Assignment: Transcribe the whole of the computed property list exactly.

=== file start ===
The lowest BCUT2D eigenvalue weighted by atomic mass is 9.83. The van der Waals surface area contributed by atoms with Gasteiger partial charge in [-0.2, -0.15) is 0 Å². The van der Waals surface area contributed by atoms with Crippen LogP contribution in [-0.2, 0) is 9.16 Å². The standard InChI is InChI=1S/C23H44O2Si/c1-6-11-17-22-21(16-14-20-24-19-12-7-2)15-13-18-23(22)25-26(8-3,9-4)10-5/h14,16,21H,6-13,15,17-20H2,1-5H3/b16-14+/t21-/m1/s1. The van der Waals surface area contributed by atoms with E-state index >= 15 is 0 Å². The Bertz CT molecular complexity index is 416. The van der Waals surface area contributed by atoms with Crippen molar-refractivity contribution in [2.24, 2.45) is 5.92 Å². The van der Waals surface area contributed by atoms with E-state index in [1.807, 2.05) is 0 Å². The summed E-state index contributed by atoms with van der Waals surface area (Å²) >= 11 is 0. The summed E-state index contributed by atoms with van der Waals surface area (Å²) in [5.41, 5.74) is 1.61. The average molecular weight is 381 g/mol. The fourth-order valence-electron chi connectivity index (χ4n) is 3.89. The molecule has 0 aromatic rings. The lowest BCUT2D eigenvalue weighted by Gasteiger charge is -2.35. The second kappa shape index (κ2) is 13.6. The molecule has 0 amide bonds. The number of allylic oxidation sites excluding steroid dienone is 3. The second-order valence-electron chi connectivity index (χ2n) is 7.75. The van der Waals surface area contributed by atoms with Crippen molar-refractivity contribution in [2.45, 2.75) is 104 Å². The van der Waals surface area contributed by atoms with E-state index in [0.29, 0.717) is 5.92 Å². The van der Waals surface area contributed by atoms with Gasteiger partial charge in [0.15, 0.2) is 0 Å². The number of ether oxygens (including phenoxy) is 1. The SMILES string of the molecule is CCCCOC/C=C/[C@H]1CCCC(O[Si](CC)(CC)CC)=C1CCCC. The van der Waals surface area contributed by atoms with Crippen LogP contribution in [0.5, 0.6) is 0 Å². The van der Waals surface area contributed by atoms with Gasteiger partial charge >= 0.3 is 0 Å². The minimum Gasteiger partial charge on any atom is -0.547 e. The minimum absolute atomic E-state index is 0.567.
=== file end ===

The lowest BCUT2D eigenvalue weighted by atomic mass is 9.83. The van der Waals surface area contributed by atoms with Gasteiger partial charge in [-0.2, -0.15) is 0 Å². The van der Waals surface area contributed by atoms with Crippen LogP contribution in [-0.2, 0) is 9.16 Å². The standard InChI is InChI=1S/C23H44O2Si/c1-6-11-17-22-21(16-14-20-24-19-12-7-2)15-13-18-23(22)25-26(8-3,9-4)10-5/h14,16,21H,6-13,15,17-20H2,1-5H3/b16-14+/t21-/m1/s1. The van der Waals surface area contributed by atoms with E-state index >= 15 is 0 Å². The Bertz CT molecular complexity index is 416. The van der Waals surface area contributed by atoms with Crippen molar-refractivity contribution in [2.24, 2.45) is 5.92 Å². The van der Waals surface area contributed by atoms with E-state index in [1.807, 2.05) is 0 Å². The summed E-state index contributed by atoms with van der Waals surface area (Å²) >= 11 is 0. The summed E-state index contributed by atoms with van der Waals surface area (Å²) in [5.41, 5.74) is 1.61. The average molecular weight is 381 g/mol. The fourth-order valence-electron chi connectivity index (χ4n) is 3.89. The molecule has 0 aromatic rings. The lowest BCUT2D eigenvalue weighted by Gasteiger charge is -2.35. The second kappa shape index (κ2) is 13.6. The molecule has 0 amide bonds. The number of allylic oxidation sites excluding steroid dienone is 3. The second-order valence-electron chi connectivity index (χ2n) is 7.75. The van der Waals surface area contributed by atoms with Crippen molar-refractivity contribution in [2.45, 2.75) is 104 Å². The van der Waals surface area contributed by atoms with E-state index in [0.29, 0.717) is 5.92 Å². The van der Waals surface area contributed by atoms with Gasteiger partial charge in [0.15, 0.2) is 0 Å². The number of ether oxygens (including phenoxy) is 1. The SMILES string of the molecule is CCCCOC/C=C/[C@H]1CCCC(O[Si](CC)(CC)CC)=C1CCCC. The van der Waals surface area contributed by atoms with Crippen LogP contribution in [0.5, 0.6) is 0 Å². The van der Waals surface area contributed by atoms with Gasteiger partial charge >= 0.3 is 0 Å². The minimum Gasteiger partial charge on any atom is -0.547 e. The minimum absolute atomic E-state index is 0.567.